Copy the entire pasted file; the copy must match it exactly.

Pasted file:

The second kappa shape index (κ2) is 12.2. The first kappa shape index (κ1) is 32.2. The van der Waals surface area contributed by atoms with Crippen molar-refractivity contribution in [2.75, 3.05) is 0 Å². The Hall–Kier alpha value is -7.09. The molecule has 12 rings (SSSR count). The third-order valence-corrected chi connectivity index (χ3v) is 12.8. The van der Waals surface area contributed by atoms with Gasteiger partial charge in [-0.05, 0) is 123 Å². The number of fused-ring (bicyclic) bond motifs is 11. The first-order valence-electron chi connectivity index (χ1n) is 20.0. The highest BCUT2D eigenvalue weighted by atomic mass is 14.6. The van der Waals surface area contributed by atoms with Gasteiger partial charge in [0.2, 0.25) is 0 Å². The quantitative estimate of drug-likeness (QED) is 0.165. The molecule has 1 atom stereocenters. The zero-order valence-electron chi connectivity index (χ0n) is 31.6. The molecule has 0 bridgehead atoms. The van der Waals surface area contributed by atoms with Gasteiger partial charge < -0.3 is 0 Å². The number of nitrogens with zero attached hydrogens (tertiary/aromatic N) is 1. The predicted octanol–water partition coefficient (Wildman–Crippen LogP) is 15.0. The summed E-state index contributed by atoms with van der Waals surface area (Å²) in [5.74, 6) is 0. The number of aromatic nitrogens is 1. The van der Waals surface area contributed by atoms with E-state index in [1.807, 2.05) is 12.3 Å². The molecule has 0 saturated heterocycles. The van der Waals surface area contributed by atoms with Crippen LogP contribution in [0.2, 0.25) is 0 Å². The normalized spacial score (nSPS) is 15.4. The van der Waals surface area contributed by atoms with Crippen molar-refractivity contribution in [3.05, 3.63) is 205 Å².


The second kappa shape index (κ2) is 12.2. The first kappa shape index (κ1) is 32.2. The van der Waals surface area contributed by atoms with Crippen molar-refractivity contribution in [2.75, 3.05) is 0 Å². The Hall–Kier alpha value is -7.09. The molecule has 12 rings (SSSR count). The third-order valence-corrected chi connectivity index (χ3v) is 12.8. The van der Waals surface area contributed by atoms with Gasteiger partial charge in [-0.05, 0) is 123 Å². The number of fused-ring (bicyclic) bond motifs is 11. The first-order valence-electron chi connectivity index (χ1n) is 20.0. The highest BCUT2D eigenvalue weighted by atomic mass is 14.6. The van der Waals surface area contributed by atoms with Gasteiger partial charge in [0.2, 0.25) is 0 Å². The quantitative estimate of drug-likeness (QED) is 0.165. The molecule has 1 atom stereocenters. The zero-order valence-electron chi connectivity index (χ0n) is 31.6. The molecule has 0 bridgehead atoms. The van der Waals surface area contributed by atoms with Gasteiger partial charge < -0.3 is 0 Å². The number of nitrogens with zero attached hydrogens (tertiary/aromatic N) is 1. The predicted octanol–water partition coefficient (Wildman–Crippen LogP) is 15.0. The summed E-state index contributed by atoms with van der Waals surface area (Å²) in [5.74, 6) is 0. The number of aromatic nitrogens is 1. The van der Waals surface area contributed by atoms with E-state index in [1.807, 2.05) is 12.3 Å². The molecule has 0 saturated heterocycles. The van der Waals surface area contributed by atoms with Crippen LogP contribution in [0.2, 0.25) is 0 Å². The normalized spacial score (nSPS) is 15.4. The van der Waals surface area contributed by atoms with Crippen molar-refractivity contribution in [3.05, 3.63) is 205 Å².